DCSIMG

Russell Anderson keeps his feet on the ground

Russell Anderson: Trophy chance a surprise. Picture: Robert Perry

Russell Anderson: Trophy chance a surprise. Picture: Robert Perry

  • by MOIRA GORDON
 

SCARS from the past mean that Russell Anderson does not want to take anything for granted. While many in the Granite City envisage him raising the League Cup aloft tomorrow afternoon, the Aberdeen captain is refusing to get ahead of himself.

If the Pittodrie side overcome Inverness Caledonian Thistle at Celtic Park in the first major final of the season, it will be the club’s first silverware since a triumph over Dundee in the same competition in 1995. Anderson was a youngster, coming through the ranks in those days. This time around, he is the club captain, well aware that his playing days are closer to an end than a beginning. But there has been no indulgent day-dreaming and he hasn’t visualised himself being presented with the trophy.

“And I don’t want to!” he said. The priority has been preparing himself mentally and physically for the chance to do something few in the city would ever forget after such a lengthy drought. He has also had the onerous task of satisfying family and friends’ demands for tickets.

“It is usually 40,000 booing you at Parkhead!” Instead the backing from the Red Army is likely to be vociferous, with thousands of season ticket holders queuing to snap up the briefs as soon as they went on sale, negating any need for a public sale and leaving acquaintances scrambling for his help. “There were a few worried people who had originally assumed they would be okay, so it has been manic.”

Aberdeen fans will account for well over two thirds of the 60,000 capacity crowd, giving a good impression of a home fixture, and Anderson knows how important it will be for all the team to remain focused and professional to ensure the fans don’t have to troop out of the stadium devastated by another of the cup disappointments that have dogged the club over the past couple of decades.

“It will mean a lot to me and an awful lot to a lot of people associated with the club, including the players who are picked or are on the bench, the supporters and all the people behind the scenes, who have been working tirelessly, selling tickets and doing this and that. Hopefully, they will enjoy the day out.”

The quest for silverware is one that Anderson failed in during his previous stint at the club. He was part of the 1999/00 side who lost to Celtic in the League Cup final and then Rangers in the Scottish Cup final. This season, a cup double is again an opportunity and it is Inverness, not one of the Glasgow giants, who stand between them and the first trophy.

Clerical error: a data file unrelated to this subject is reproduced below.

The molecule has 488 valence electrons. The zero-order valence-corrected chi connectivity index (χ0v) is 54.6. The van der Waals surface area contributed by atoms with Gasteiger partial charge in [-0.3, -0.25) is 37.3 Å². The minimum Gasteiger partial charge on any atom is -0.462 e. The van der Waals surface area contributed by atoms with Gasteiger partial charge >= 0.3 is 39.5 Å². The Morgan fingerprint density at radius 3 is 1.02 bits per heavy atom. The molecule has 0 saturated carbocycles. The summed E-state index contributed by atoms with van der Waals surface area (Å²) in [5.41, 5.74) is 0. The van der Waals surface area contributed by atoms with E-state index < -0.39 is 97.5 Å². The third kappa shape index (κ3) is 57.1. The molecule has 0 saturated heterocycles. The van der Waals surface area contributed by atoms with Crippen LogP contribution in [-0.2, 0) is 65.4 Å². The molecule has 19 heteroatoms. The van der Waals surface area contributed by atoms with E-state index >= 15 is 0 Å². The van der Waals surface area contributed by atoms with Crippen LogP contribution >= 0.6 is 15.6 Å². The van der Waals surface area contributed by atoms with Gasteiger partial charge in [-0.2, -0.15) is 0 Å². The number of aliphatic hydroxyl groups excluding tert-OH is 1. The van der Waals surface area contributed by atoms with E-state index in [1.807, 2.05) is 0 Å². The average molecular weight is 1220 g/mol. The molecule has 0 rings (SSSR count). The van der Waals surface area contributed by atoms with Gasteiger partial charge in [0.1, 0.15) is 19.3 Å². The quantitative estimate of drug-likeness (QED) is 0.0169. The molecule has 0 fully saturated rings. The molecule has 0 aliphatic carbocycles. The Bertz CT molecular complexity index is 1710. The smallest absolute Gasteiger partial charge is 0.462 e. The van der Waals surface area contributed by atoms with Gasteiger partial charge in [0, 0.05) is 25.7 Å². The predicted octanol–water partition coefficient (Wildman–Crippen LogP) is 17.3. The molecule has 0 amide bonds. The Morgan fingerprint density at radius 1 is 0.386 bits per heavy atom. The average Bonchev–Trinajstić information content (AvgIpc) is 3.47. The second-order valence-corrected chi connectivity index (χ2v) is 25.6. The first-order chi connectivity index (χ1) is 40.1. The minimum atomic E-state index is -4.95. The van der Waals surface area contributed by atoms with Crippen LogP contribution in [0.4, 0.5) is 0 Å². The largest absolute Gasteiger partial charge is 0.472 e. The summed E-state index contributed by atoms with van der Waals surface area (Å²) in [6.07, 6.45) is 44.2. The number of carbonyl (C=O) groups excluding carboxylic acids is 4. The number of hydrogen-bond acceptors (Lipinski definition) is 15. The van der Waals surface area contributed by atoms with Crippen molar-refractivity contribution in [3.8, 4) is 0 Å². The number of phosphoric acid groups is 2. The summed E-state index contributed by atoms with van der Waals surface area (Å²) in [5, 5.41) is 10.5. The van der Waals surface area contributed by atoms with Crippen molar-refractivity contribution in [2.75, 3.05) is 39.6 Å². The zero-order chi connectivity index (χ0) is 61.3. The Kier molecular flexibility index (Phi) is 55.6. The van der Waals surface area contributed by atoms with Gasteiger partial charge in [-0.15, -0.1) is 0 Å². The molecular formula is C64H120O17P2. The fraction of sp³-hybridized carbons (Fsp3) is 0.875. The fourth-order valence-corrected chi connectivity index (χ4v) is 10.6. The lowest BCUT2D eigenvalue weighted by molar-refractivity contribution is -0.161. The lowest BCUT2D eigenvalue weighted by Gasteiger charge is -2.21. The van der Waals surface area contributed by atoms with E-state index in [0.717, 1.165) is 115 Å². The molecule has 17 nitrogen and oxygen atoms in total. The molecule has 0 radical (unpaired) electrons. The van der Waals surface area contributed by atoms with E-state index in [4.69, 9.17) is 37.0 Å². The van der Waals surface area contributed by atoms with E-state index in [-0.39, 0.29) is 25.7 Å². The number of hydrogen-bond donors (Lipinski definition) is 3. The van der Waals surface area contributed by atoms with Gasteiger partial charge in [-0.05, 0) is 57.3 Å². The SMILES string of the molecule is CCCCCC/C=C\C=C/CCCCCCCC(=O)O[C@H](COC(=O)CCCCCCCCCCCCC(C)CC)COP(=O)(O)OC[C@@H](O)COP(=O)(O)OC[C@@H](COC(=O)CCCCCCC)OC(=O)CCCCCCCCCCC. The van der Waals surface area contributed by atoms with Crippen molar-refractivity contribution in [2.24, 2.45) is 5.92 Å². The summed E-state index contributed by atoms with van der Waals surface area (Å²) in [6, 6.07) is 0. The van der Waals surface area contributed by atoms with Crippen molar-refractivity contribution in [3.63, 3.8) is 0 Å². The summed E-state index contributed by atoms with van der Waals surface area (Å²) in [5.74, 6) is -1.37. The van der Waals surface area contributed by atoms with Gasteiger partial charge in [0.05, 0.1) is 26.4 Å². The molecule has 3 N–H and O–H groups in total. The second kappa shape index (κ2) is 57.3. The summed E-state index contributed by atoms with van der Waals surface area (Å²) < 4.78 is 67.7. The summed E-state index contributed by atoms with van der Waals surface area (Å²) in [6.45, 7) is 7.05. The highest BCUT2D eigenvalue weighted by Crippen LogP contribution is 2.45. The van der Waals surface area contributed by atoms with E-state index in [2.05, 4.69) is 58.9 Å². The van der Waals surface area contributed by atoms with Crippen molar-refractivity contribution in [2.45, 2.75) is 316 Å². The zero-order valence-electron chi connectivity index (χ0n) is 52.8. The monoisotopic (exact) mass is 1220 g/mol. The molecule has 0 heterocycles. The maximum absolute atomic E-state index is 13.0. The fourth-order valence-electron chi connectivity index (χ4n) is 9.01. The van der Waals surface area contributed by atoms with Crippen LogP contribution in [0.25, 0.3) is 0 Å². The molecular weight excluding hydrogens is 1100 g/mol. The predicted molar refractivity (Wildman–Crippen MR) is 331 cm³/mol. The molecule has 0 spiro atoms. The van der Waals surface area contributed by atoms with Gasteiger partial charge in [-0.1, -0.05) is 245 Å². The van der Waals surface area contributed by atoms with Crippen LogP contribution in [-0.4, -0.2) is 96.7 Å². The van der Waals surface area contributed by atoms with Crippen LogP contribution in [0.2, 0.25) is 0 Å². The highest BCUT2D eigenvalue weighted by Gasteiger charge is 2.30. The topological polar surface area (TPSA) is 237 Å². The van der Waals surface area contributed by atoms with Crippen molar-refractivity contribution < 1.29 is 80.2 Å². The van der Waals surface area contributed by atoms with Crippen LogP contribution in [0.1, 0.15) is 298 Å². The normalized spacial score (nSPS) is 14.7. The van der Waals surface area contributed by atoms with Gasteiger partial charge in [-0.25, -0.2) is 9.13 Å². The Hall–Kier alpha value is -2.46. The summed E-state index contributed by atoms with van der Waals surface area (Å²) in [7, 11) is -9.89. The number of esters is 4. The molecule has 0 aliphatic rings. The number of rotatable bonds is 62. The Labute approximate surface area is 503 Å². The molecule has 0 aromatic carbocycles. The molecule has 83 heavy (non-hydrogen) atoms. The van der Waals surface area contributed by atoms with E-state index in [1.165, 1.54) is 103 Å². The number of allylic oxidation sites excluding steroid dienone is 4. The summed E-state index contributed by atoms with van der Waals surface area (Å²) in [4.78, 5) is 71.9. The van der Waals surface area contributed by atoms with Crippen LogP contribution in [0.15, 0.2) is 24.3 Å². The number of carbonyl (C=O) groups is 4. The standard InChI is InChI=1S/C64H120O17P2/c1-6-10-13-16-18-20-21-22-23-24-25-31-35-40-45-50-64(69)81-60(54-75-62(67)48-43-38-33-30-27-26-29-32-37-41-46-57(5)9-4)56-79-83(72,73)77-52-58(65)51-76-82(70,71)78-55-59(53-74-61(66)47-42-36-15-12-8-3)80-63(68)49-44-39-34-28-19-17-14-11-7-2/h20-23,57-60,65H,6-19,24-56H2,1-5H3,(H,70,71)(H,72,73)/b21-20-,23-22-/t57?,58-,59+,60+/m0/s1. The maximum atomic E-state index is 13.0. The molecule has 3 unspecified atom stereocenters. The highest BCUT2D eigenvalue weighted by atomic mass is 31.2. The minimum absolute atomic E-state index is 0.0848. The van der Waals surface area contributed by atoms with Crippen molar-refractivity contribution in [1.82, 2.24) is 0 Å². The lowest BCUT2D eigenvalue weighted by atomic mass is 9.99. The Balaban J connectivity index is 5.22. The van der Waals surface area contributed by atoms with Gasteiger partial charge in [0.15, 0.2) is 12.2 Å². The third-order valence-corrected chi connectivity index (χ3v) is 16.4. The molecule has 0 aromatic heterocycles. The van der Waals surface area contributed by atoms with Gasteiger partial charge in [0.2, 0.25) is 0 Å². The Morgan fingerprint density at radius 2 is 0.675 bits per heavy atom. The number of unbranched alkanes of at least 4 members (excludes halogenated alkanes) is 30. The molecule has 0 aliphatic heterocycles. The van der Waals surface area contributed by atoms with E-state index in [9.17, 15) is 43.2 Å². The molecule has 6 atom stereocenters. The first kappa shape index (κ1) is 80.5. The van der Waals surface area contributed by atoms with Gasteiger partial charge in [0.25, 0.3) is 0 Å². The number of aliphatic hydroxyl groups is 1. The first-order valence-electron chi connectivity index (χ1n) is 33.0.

Having returned for his second spell at the club just over two years ago, Anderson is relishing the chance to make up for the medals which eluded him during his first stint, admitting they will be all the more cherished as his children will be old enough to share in the occasion with him. “My eldest was only three weeks old when we lost to Celtic 2-0 in the League Cup final and he didn’t come to the Scottish Cup final,” says the 35-year-old. “So, the boys are looking forward to it. This is the first one they will remember.”

Capped 11 times for Scotland, a cup-winner’s medal would help top off his playing days but Anderson says it would also make it tougher to hang up his boots. Having overcome hamstring injuries which blighted the latter part of his time down south, the qualified financial adviser says that, with so much to play for and having devised a way to keep his body ticking over, he would happily leave his new career aside for one more season in the game.

“I have been working one day a week but I would like to play as long as I can. That depends on my performances and, hopefully, I can keep contributing to the team,” said Anderson.

“I have to come in a lot earlier and go home a lot later than other people. But it makes it so much easier when you are playing and training regularly because your body does get back into the way of it.

“When you have been out for a long time, it takes a while to get the confidence and the timing back. That is the best part of two years that I have been back and feeling good.”

Out of contract at the end of the current campaign, while some may think a cup double would be the perfect way to bow out, Anderson doesn’t agree.

“It would make it all the more difficult if this was my last season because I have enjoyed it that much. Coming back from the injury I had, I wasn’t sure how it would pan out and if I was going to be able to get back to any sort of form that would get me a place in the team. This season, so far, has gone better than even I expected and I would love another one but I appreciate that there are an awful lot of more important things to think about with the cup final.

“Now we have a strong squad and the manager has enough players to mix it up when he needs to. That showed when we beat Celtic and I was sat on the sidelines watching and then against St Johnstone.

“It is good for the squad that we have players you can count on and, with the manager changing things, he keeps everyone on their toes.

“It will work itself out but I would love to stay for another year – I certainly don’t think I would get any more than that – and, if it happens, then great, but we will see.”

 

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